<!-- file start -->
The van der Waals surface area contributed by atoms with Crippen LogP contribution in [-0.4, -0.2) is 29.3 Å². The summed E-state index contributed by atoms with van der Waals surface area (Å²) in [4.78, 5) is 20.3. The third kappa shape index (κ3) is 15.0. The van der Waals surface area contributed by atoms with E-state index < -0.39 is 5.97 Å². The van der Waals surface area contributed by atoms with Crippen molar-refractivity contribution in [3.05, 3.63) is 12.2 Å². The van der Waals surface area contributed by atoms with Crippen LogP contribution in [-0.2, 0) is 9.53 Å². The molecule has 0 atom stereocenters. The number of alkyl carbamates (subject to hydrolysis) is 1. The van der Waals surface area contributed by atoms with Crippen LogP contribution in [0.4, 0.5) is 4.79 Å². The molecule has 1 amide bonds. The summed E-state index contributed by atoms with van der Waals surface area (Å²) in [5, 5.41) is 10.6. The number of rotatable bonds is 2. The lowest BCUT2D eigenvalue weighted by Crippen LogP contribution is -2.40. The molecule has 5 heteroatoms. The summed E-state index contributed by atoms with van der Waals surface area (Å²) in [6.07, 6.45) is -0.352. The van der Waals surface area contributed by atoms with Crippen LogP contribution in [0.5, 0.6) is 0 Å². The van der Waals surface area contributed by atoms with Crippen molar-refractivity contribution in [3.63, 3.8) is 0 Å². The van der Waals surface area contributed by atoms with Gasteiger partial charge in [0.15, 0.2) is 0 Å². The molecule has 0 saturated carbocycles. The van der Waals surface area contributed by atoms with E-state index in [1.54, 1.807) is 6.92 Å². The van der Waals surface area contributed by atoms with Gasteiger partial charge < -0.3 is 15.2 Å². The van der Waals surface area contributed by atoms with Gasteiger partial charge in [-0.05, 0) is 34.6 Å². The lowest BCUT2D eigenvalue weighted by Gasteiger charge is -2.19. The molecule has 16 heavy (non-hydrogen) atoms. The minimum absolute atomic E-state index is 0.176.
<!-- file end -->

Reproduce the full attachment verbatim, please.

The van der Waals surface area contributed by atoms with Crippen LogP contribution in [-0.4, -0.2) is 29.3 Å². The summed E-state index contributed by atoms with van der Waals surface area (Å²) in [4.78, 5) is 20.3. The third kappa shape index (κ3) is 15.0. The van der Waals surface area contributed by atoms with E-state index < -0.39 is 5.97 Å². The van der Waals surface area contributed by atoms with Crippen molar-refractivity contribution in [3.05, 3.63) is 12.2 Å². The van der Waals surface area contributed by atoms with Crippen LogP contribution in [-0.2, 0) is 9.53 Å². The molecule has 0 atom stereocenters. The number of alkyl carbamates (subject to hydrolysis) is 1. The van der Waals surface area contributed by atoms with Crippen LogP contribution in [0.4, 0.5) is 4.79 Å². The molecule has 1 amide bonds. The summed E-state index contributed by atoms with van der Waals surface area (Å²) in [5, 5.41) is 10.6. The number of rotatable bonds is 2. The lowest BCUT2D eigenvalue weighted by Crippen LogP contribution is -2.40. The molecule has 5 heteroatoms. The summed E-state index contributed by atoms with van der Waals surface area (Å²) in [6.07, 6.45) is -0.352. The van der Waals surface area contributed by atoms with Crippen LogP contribution in [0.5, 0.6) is 0 Å². The van der Waals surface area contributed by atoms with Crippen molar-refractivity contribution in [3.63, 3.8) is 0 Å². The van der Waals surface area contributed by atoms with Gasteiger partial charge in [0.15, 0.2) is 0 Å². The molecule has 0 saturated carbocycles. The van der Waals surface area contributed by atoms with E-state index in [1.54, 1.807) is 6.92 Å². The van der Waals surface area contributed by atoms with Gasteiger partial charge < -0.3 is 15.2 Å². The van der Waals surface area contributed by atoms with Gasteiger partial charge in [-0.05, 0) is 34.6 Å². The lowest BCUT2D eigenvalue weighted by Gasteiger charge is -2.19. The molecule has 16 heavy (non-hydrogen) atoms. The minimum absolute atomic E-state index is 0.176.